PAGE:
This page updated regularly deals with securitization developments in Singapore. If you have any news or development to contribute to this, please write to me.
- Monetary Authority of Singapore (MAS) Guidelines on Securitisation (The guidelines were finalized in 2000)
- Amendment in 2018
- Amendment in 2007
- New! Asia-Pacific securitisation reviving, as Singapore registers some securitisation deals
- New! Revival of Securitisation in Singapore, October 24, 2013
- Vinod Kothari’s write up on REITs and CMBS in Singapore
- For full text of MAS guidelines on securitisation, see our securitisation laws page – click here
- For MAS guidelines on credit derivatives, see our credit derivatives site here.
- For an elabore guide on the legal and regulatory structure of securitisation, click here
- An article on asset securitisation in Singapore appeared in Journal of International Banking LawNov. 2000
See a news item on a synthetic CLO in Singapore by DBS Bank.
One of the earliest transactions in Singapore is the end-1998 securitisation of real estate receivables by a company called Neptune Orient Line. This was a sale and leaseback of an office property funded by 10 year fixed rate mortgage backed bonds.
The major securitisation transactions in Singapore have involved commercial real estate, residential sales progress payment, credit card receivables, bonds and loans. An article by Ng Kah Hwa in Nov. 2000 issue of Journal of International Banking Law says that so far, a total of Sing $ 1.92 billion worth of bonds have been sold in the domestic market via 6 commercial properties and one residential condominium.
One of the notable deals in Singapore market has been that by DBS Bank. This was in June 2000 – it is an asset backed short term notes program. In 1999, DBS Land, a property company, raised Sing $ 1.3 billion by securitising three office buildings in three separate deals.
Diners Club has also to its credit a recent transaction. This was a 300 year Sing $ 100 million transaction backed by credit card receivables.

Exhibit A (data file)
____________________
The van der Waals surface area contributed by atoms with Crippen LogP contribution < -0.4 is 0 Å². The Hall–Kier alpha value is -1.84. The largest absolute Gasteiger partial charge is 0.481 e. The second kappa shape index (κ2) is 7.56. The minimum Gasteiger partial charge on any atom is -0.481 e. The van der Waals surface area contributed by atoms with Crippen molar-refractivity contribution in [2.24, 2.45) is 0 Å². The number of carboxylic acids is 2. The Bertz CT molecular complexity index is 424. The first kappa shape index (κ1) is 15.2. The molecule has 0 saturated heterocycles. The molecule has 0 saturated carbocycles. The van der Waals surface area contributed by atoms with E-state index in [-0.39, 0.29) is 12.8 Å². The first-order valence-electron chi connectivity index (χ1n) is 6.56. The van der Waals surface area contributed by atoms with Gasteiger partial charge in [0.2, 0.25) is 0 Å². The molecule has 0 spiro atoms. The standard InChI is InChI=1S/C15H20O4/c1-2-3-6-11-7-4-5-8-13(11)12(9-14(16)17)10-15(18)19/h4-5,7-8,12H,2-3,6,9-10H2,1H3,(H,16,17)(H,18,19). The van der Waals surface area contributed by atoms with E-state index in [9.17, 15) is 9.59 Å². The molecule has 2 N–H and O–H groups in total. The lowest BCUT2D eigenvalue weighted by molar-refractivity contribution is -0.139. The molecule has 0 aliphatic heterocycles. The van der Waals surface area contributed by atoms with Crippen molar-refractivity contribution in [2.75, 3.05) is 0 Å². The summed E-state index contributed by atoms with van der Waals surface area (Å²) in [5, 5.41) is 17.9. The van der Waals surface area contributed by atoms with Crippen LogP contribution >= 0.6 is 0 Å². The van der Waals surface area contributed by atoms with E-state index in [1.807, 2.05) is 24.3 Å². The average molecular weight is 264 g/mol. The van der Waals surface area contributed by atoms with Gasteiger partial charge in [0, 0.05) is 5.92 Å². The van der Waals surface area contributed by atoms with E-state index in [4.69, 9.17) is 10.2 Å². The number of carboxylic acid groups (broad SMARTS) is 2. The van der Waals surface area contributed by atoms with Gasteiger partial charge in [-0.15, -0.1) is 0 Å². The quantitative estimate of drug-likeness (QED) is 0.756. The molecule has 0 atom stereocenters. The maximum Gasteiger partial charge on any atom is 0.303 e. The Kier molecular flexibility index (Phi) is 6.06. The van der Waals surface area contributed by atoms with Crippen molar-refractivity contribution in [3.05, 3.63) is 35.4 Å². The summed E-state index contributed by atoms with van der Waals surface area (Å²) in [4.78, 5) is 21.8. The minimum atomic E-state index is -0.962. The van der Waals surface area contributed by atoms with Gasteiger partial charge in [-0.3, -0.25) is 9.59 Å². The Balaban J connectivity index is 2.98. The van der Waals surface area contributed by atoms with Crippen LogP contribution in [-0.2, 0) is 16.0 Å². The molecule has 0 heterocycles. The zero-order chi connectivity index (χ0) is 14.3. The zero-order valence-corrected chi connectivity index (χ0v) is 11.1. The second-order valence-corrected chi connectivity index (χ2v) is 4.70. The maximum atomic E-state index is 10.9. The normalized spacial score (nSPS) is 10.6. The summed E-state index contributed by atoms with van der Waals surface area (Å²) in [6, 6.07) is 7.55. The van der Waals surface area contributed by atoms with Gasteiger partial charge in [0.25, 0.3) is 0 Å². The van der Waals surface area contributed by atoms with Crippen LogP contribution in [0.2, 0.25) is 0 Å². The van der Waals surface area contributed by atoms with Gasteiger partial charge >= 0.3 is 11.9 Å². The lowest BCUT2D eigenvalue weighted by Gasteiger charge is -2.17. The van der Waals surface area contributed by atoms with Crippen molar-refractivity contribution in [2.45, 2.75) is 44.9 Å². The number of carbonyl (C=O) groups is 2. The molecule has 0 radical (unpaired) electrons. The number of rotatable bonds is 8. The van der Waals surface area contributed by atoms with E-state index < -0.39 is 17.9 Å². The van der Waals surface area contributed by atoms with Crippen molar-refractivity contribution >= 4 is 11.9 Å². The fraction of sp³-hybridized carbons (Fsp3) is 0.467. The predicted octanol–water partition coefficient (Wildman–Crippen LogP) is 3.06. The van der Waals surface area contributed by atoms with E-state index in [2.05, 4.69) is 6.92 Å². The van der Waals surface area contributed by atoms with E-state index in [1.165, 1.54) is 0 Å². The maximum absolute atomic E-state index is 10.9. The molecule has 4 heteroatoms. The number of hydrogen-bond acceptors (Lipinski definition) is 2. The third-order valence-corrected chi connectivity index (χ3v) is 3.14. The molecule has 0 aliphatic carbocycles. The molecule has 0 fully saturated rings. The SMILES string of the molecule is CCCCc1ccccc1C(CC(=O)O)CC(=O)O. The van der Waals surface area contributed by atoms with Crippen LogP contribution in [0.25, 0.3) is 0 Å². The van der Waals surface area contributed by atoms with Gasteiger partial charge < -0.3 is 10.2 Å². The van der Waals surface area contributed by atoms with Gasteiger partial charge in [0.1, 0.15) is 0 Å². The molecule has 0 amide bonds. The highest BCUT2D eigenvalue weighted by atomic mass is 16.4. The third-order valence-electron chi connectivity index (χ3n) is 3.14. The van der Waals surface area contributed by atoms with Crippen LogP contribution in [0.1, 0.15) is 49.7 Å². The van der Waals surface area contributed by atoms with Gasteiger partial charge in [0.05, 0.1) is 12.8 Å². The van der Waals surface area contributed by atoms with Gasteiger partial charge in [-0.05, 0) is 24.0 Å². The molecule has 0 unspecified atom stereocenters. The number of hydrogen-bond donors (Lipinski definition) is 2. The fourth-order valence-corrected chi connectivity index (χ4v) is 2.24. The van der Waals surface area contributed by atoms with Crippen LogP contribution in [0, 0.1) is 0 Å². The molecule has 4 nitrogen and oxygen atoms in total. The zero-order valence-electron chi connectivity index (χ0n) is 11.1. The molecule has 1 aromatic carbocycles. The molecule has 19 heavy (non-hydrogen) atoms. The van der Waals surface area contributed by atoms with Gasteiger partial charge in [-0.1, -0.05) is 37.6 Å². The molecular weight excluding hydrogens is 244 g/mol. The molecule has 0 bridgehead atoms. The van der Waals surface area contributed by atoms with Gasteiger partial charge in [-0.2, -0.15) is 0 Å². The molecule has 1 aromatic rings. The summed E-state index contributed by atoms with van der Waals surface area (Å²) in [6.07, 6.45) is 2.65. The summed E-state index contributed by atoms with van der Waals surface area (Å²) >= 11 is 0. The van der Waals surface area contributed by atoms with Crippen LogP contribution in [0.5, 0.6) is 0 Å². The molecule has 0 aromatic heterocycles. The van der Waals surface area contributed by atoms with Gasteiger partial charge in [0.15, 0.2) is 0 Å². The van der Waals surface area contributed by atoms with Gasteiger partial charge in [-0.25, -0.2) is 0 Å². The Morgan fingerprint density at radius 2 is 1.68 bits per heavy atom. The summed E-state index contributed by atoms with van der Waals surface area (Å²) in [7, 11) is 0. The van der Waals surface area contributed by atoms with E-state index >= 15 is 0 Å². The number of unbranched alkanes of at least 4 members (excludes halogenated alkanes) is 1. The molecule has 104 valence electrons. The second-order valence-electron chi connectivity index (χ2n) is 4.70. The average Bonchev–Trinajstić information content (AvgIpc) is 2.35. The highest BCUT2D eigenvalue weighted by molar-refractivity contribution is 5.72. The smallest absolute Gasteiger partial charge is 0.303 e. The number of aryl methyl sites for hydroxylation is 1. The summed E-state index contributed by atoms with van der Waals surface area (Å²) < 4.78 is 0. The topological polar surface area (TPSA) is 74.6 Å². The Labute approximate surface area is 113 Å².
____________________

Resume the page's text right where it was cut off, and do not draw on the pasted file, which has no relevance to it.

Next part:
Singapore by and large adopts the English common law system.
Assignment of actionable claims requires legal notice to the debtor under sec. 4 (6) of the Civil Law Act. Hence, in order to avoid debtor notification, assignments in Singapore will have to be equitable assignment. [For meaning of equitable assignments, see report on Malaysia – click here.] Equitable assignment has its own risks, such as existence of prior or superior claims, rights of set-off etc. Not being the legal owner of the receivables, the securitisation SPV cannot bring claims against debtors in its own name and would have to depend on the originator.
In case of mortgage loans, the transfer of receivable would also entail the transfer of the underlying mortgage, which would require compulsory registration with Registrar of Titles and Deeds.
See below for Monetary Authority of Singapore’s regulatory pronouncement on the subject.
Income-tax issues relating to securitisation in Singapore are the same as in most other countries. There is no specific provision relating to securitisation.
Singapore has a Goods and Services Tax (GST). GST is not applicable on issue or transfer of “debt securities”. It is felt that the definition of “debt securities” in Para 3 of the Fourth Schedule to the GST Act is wide enough to exclude securitised notes from the applicability of GST.
Stamp duties are applicable on the assignment of mortgages at a rate of Sing $ 500. Securitisation of other receivables is exempt from stamp duty pursuant to amendments made effective from Feb. 28, 1998.
An annual report for the Monetary Authority of Singapore (MAS) indicated that the regulatory guidelines for capital adequacy treatment in case of securitisation are expected to be finalised by the third quarter of 1999. The regulatory guidelines of MAS were finalised sometime in September, 2000. The text has been further amended in July 2006 – click here to visit securitisation laws page.